• The seagulls in the Alfred Hitchcock movie The Birds (1963) were fed a mixture of wheat and whisky so they would stand around and not fly too much.[11]
  • The Fieldfare bird's feces can kill an enemy bird
  • The Fieldfare birds have a special way to attack an enemy bird. They gang up on it and make it fly to the ground. Then the Fieldfares fly into the air and drop poop on the bird.[5]
  • In the movie The Birds (1963), the scene where actress Tippi Hedren is attacked took a week to shoot. The birds were attached to her clothes by long nylon threads so they could not fly away.[11]
  • Birds play a central role in many creation myths. Birds are also often associated with the journey of the soul after death or as mediators between the dead and living. They can also appear as oracles or tricksters.[10]
  • The game Angry Birds has sold more than 7 million copies on Apple’s iPhone. The game was made by a team of just four people. It was such a low priority for the company that it took over 8 months to finish.[6]
  • Wind farms kill approximately a half-million birds per year in the United States, according to a 2008 Fish and Wildlife study. Nearly 10,000 birds, almost all of which are protected by the migratory bird acts, are killed every year at the wind farm in Altamont Pass, CA, alone.[2]
  • Approximately 200 people have died since 1988 because of airborne collision between airplanes and birds. Bird strikes cause $300 million of damage each year to aircraft. The first recorded bird strike was in 1905, when Orville Wright’s plane hit a bird and killed it.[7]
  • In the novel To Kill a Mockingbird (1960), author Harper Lee used the mockingbird to symbolize innocence.[10]
  • The smallest flightless bird is the Island Rail. This tiny bird lives on the remote island of Tristan da Cunha in the Atlantic Ocean and is just 5" long, about the same size as a hen chick.[8]
  • The earliest known bird is the Archaeopteryx. It lived during the Jurassic period 150 million years ago. Because it did not have the basic features of flight, scientists are uncertain if it could fly.[1]
  • Vulture stomach acid is 10 to 100 times stronger than human stomach acid
  • Vultures have stomach acid so corrosive that they can digest carcesses infected with anthrax.[3]
  • No other living being other than birds have feathers. The main function is to help them fly. They also waterproof birds and protect them from UV rays and other harmful elements.[1]
  • Only one mammal can fly: the bat However, it flies differently from the bird. Insects also do not fly the same as birds.[8]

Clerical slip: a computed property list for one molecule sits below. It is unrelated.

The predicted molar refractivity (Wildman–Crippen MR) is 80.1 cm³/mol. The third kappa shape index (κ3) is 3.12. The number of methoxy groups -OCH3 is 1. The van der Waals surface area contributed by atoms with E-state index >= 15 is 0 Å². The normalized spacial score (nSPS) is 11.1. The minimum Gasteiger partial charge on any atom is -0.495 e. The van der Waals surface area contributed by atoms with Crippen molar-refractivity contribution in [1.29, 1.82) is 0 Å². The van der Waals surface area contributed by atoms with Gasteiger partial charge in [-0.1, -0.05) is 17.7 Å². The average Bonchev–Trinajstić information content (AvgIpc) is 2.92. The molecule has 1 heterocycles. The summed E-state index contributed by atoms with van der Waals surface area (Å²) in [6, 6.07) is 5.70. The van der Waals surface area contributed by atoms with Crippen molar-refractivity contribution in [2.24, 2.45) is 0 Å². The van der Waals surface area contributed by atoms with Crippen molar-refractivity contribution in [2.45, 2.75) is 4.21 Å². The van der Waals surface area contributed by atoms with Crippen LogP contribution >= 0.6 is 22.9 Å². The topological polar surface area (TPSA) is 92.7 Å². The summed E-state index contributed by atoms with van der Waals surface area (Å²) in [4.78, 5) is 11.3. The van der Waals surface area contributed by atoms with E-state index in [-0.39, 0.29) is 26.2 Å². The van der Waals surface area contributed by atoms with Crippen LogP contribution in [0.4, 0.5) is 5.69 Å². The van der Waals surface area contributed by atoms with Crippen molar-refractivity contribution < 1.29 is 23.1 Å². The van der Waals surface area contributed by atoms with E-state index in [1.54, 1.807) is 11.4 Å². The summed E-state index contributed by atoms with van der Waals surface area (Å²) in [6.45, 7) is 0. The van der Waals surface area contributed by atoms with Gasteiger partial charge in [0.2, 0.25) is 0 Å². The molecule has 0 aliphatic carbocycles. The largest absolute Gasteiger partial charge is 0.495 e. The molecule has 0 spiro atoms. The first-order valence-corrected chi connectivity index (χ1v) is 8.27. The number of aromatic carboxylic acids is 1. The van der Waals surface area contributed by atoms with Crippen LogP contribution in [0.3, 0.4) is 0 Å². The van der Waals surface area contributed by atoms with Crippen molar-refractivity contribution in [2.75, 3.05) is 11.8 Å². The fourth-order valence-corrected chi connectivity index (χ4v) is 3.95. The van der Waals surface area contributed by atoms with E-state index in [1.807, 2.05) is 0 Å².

• A Bald Eagle is called “bald” because it is piebald (black and white), not because it doesn’t have any feathers.[10]
  • Eleven percent of the world’s bird species is endangered. Draining wetlands and felling forests are the main causes of damage, but pollution and pesticides also play a part.[1]
  • Before 1840, there were thousands of millions of passenger pigeons in North America. However, they were slaughtered for food until only one was left, a female called Martha. She died when she was 12 years old in 1914, in a zoo in Ohio.[1]
  • More than 150 kinds of birds have become extinct since 1600, though many more may have died out that scientists don’t know about. It wasn’t just European explorers that killed bird species. Archeology shows that when people first arrived in ancient times in Hawaii and on islands in the South Pacific and Caribbean, they killed many birds Europeans had never seen before.[10]
  • Though the term “eagle eyed” implies that eagles have keen vision, only the Wedge-tailed Eagle can see better than humans (2½ times better). Kestrels and falcons have about the same power of sight as we do.[10]
  • Names for Groups of Birds
    Birds of prey (hawks, falcons)Cast, cauldron, kettle
    CrowsMurder, congress, horde
    DucksRafts, team, paddling
    EaglesConvocation, congregation
    GeeseGaggle, plump, skein
    HeronsSiege, sedge
    JaysBand, party, scold
    LarkBevy, exaltation, ascension
    OwlsParliament, wisdom, study
    StarlingChattering, affliction
    SwansWedge, ballet, lamentation
    TurkeysRafter, gobble
    WrensHerd, chime

1 Burnie, David. 2008. Bird. New York, NY: DK Publishing.

2 Chakraborty, Barnini. “Feds Look Other Way as Wind Farms Kill Birds? But Haul Oil and Gas Firms to Court.” Fox News. December 17, 2012. Accessed: March 22, 2013.

3 Cota-Larson, Rhishja. "16 Things You May Not Know about Vultures." Annamiticus. August 27, 2012.&n

4 Mayell, Hillary. “Evolutionary Oddities: Duck Sex Organ, Lizard Tongue.” National Geographic. October 23, 2001. Accessed: March 22, 2013.

5 Miller, Sara Swan. 2001. Bizarre Birds. New York, NY: Watts Library.

6 Munford, Monty. “Angry Birds: 10 Things You Probably Didn’t Know.” The Telegraph. October 12, 2010. Accessed: March 22, 2013.

7 Netter, Sarah. “Birds Hit Planes Every Day, but Don’t Usually Cause Crashes.” ABC News. January 15, 2009. Accessed: March 22, 2013.

8 Penny, Malcolm. 2000. Birds: Over 100 Questions and Answers to Things You Want to Know. Suffolk, UK: Dempsey Parr.

9 Raasch, Chuck. “Cats Kill Up to 3.7B Birds Annually.” USA Today. January 30, 2013. Accessed: March 22, 2013.

10 Snedden, Robert. 2008. Birds (Living Things). North Mankato, MN: Smart Apple Media.

11The Birds (1963).” IMBD. Accessed: March 22, 2013.

12Woodpeckers.” Cornell Lab of Ornithology. 2002. Accessed: March 22, 2013.